I did find mention of some fitments to passenger stock, as well as conversions to special de-icing trains and even trailers to hitch to an EMU. But I think they were all pre-war, or at least ages ago.
It is Southeastern that have a subset of class 375 EMUs fitted with deicing equipment, added a few years ago after a issues in Kent.

Thanks for that Paul.  Not quite time for the knackers yard just yet then..... Wink

Just out of interest I have asked the 'experts' on the WNXX Forum (which I know you look at).
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stuving
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« Reply #8 on: March 02, 2018, 11:00:32 pm »

Of course the real counter to loss of external power, for any reason, is big batteries! Also works with OLE.
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broadgage
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« Reply #9 on: March 03, 2018, 12:27:54 am »

Of course the real counter to loss of external power, for any reason, is big batteries! Also works with OLE.

Or a diesel engine ? A ton of diesel fuel contains a lot more energy than a ton of batteries, and even with the weight of the engine is probably lighter and cheaper for emergency use.
Batteries are fine for short term use, but for heating an EMU for 16 hours to say 20 degrees when it is below zero outdoors I am a bit doubtful.
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"When customers say that they want a seat, they dont mean they want to sit with their knees behind their ears so that 4 more can sit down. They mean that they want an extra coach so that 74 more can sit down"
"Capacity on intercity routes should be about number of vehicles, not compressing people"
grahame
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« Reply #10 on: March 03, 2018, 12:38:57 am »

Of course the real counter to loss of external power, for any reason, is big batteries! Also works with OLE.

Or a diesel engine ? A ton of diesel fuel contains a lot more energy than a ton of batteries, and even with the weight of the engine is probably lighter and cheaper for emergency use.
Batteries are fine for short term use, but for heating an EMU for 16 hours to say 20 degrees when it is below zero outdoors I am a bit doubtful.

What would these items cost?

How often would they be used?

How would they be maintained to ensure they were in order when actually needed?

What if they were spec'd for 20 degrees but the temperature went down to 15?
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broadgage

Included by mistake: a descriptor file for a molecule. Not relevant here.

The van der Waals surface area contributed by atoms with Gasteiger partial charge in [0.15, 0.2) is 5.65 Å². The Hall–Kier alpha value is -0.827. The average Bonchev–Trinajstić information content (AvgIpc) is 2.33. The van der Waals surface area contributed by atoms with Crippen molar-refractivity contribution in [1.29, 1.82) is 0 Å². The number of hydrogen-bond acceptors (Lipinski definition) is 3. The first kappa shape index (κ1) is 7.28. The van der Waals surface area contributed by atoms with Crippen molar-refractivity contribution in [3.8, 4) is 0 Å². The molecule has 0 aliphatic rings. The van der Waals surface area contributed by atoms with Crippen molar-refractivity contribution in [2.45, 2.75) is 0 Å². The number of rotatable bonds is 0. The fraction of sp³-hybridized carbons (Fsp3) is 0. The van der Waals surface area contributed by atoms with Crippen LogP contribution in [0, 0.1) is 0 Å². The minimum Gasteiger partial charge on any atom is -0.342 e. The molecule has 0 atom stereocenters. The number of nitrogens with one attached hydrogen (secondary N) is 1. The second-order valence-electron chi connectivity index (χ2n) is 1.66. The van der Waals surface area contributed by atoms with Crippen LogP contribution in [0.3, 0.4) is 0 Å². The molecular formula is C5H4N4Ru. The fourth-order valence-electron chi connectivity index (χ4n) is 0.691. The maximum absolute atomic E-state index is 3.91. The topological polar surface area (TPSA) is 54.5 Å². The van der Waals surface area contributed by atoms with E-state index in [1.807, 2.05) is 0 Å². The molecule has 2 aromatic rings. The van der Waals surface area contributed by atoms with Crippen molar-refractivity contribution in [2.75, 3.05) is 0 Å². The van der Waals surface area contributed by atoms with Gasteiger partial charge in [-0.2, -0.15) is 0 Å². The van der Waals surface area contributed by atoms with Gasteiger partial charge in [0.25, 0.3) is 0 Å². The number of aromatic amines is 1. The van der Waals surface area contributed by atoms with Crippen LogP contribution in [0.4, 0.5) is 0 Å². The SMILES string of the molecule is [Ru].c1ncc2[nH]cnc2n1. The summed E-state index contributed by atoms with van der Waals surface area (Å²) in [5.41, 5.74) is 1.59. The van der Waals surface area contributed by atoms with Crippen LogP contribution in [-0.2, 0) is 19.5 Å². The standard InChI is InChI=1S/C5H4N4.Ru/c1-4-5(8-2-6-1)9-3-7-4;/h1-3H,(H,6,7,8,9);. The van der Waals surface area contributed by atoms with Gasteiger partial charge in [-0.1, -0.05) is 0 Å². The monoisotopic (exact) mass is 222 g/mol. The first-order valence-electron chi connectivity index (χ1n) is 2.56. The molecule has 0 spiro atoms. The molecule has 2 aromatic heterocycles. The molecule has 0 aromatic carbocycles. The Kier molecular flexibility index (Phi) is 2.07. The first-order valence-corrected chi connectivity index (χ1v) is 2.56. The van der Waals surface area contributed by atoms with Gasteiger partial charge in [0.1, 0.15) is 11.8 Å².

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« Reply #11 on: March 03, 2018, 10:18:41 am »

I doubt that fitting diesel engines to existing EMUs would be worthwhile except as part of a project to turn them into true bi-modes and permit of regular operation on routes not electrified throughout.

I feel however that new electric trains should include a relatively small diesel engine for proceeding at much reduced performance when the wires come down or the conductor rail ices up.
Also to provide heating and lighting when the train can not proceed due to signal failure, flooding or problems ahead.

Although in general I don't think much of the new IEPs, one of their few saving graces IMO is the fitting of limited diesel power to the nominally electric units.
Such a facility should IMO be considered  a requirement for all new EMUs.

It would be simple to keep the equipment in working order by regular uses in depots and sidings.

It seems that "the railway" is willing to spend vast sums of money to further reduce already very small risks to safety, yet totally ignores the real risk of cold injury, or in summer the risk of heat stress, during entirely foreseeable and regularly occurring breakdowns.
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"When customers say that they want a seat, they dont mean they want to sit with their knees behind their ears so that 4 more can sit down. They mean that they want an extra coach so that 74 more can sit down"
"Capacity on intercity routes should be about number of vehicles, not compressing people"
Adelante_CCT
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« Reply #12 on: March 03, 2018, 10:27:56 am »

Although in general I don't think much of the new IEPs,

Really?? I thought you loved them!  Cheesy
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bignosemac
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« Reply #13 on: March 18, 2018, 12:23:19 pm »

More footage has emerged from the SWR train that was stranded overnight in Hampshire.



Start at 1m39s.